3. They Criticize the Appearances of Others
Somatic narcissists will often put down others who they believe are physically inferior to them. They do this by making jokes about a person’s weight, physical characteristics that they consider flaws (such as acne, scars, or birthmarks), or by laughing at how someone’s age is affecting their appearance. This type of behavior can be considered body shaming.
Somatic narcissists may also become overly consumed by other people’s appearances, and try to tell them what to wear, how to eat, and the best way to work out. This may appear to be in the interest of another person, but is actually a form of narcissistic manipulation.
4. They Ignore Your Needs
The somatic narcissist is always going to be number one in their eyes. They will prioritize their own needs and do not understand how this behavior impacts others. As a result, they struggle to relate emotionally to others because of this hyperfixation on themselves. This type of behavior may leave you with feelings of uncertainty about yourself and your relationship with this person.
5. They Are Often Unfaithful Partners
Somatic narcissists are often unfaithful partners, due to their inability to form emotional connections. The act of sex and showing off their body becomes a pursuit, as does looking for another “perfect body” to enjoy. Sex for the somatic narcissist is often a form of manipulation or a way to get their supply–to confirm that they look good and thus receive an ego boost.
How to Deal With a Somatic Narcissist
In our current appearance and fashion obsessed culture, somatic narcissists are pervasive. If you know someone whose physical appearance is monopolizing their life, it could be time to take necessary steps and learn how to approach their behavior.
Here are some ways that you can deal with a somatic narcissist:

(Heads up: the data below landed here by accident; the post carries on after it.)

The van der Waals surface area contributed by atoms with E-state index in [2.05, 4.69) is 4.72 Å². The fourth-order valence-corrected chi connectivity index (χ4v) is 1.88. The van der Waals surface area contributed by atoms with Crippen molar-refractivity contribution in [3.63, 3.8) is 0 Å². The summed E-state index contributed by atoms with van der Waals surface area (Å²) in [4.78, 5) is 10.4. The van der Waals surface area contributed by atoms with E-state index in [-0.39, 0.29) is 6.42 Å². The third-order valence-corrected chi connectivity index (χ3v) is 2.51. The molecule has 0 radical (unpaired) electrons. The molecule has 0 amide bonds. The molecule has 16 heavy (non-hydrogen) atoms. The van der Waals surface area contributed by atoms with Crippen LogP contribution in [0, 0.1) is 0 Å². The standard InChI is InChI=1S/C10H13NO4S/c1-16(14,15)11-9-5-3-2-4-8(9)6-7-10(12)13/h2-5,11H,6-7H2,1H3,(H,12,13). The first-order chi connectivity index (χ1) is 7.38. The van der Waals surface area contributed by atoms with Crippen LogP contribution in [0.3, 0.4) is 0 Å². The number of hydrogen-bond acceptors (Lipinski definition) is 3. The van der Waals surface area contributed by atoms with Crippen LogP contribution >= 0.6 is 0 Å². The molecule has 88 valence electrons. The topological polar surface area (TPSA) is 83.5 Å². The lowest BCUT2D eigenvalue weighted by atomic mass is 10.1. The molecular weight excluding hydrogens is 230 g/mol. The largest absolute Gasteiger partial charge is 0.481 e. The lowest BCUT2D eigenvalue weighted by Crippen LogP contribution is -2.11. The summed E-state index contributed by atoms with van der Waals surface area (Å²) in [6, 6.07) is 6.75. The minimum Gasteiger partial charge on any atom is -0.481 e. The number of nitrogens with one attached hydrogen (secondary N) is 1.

Your own needs are important, especially when dealing with those who have inflated egos or are prone to offering criticism. Practicing self-care is a way that you can tend to yourself physically, spiritually, and emotionally. In doing so, you may be able to challenge and overcome any negative emotions that come up when interacting with a somatic narcissist.
Narcissism is a complex disorder that often causes problems in relationships and at school or work, as well as lead to other mental health concerns.1 As a result, it’s often very difficult to have a “healthy” relationship with a somatic narcissist. They typically don’t see a problem with their behavior and will be reluctant to seek out treatment. Therapy can be helpful if a somatic narcissist is fully invested and interested in changing. Narcissists can change if they are genuinely committed to their own personal growth and development.
Start Therapy Yourself
A relationship with a somatic narcissist is full of highs and lows, and is generally very complicated. They are often loving and sweet in the beginning–then the other shoe drops, and they become critical and demanding. If there are signs of narcissistic abuse in your relationship, it’s important to get support and find a therapist. Therapy can be done both in-person or online, but is beneficial either way. A therapist will help you recognize the red flags and patterns that came up in the relationship, and help facilitate healing.
Set Healthy Boundaries
One of the best ways to protect yourself in any relationship, but particularly with a somatic narcissist, is by setting clear boundaries. Learning how to set healthy boundaries will provide you with the tools to get started. It’s important to understand in advance what you need in a relationship, but to also be realistic in what you can expect from a somatic narcissist. Once you recognize your limits, you can then decide (either on your own or with the help of a trusted friend or therapist) if boundary violations are acceptable and if your relationship is worth saving.
Consider Getting Out of the Relationship
If your personal boundaries are repeatedly violated, it may be time to consider ending your relationship with a somatic narcissist. Some personal boundaries may include, being physically, sexually, or emotionally abused, being humiliated or talked down to, or gaslighting. Ending a relationship with a narcissist isn’t easy, but with support and guidance from loved ones or a therapist, it is possible.
In today’s society, it is normal to care about one’s appearance. However, it’s important to be cautious of those who are overly preoccupied with the way they look, the appearance of others, or who judge people based solely on appearance. Somatic narcissists tend to use their physical appearance to manipulate and control their relationships. If you find yourself struggling to deal with their behaviors, consider reaching out for professional support.
For Further Reading
- Narcissistic Abuse Support
- Out of the Fog– Information and Support related to Narcissistic Personality Disorder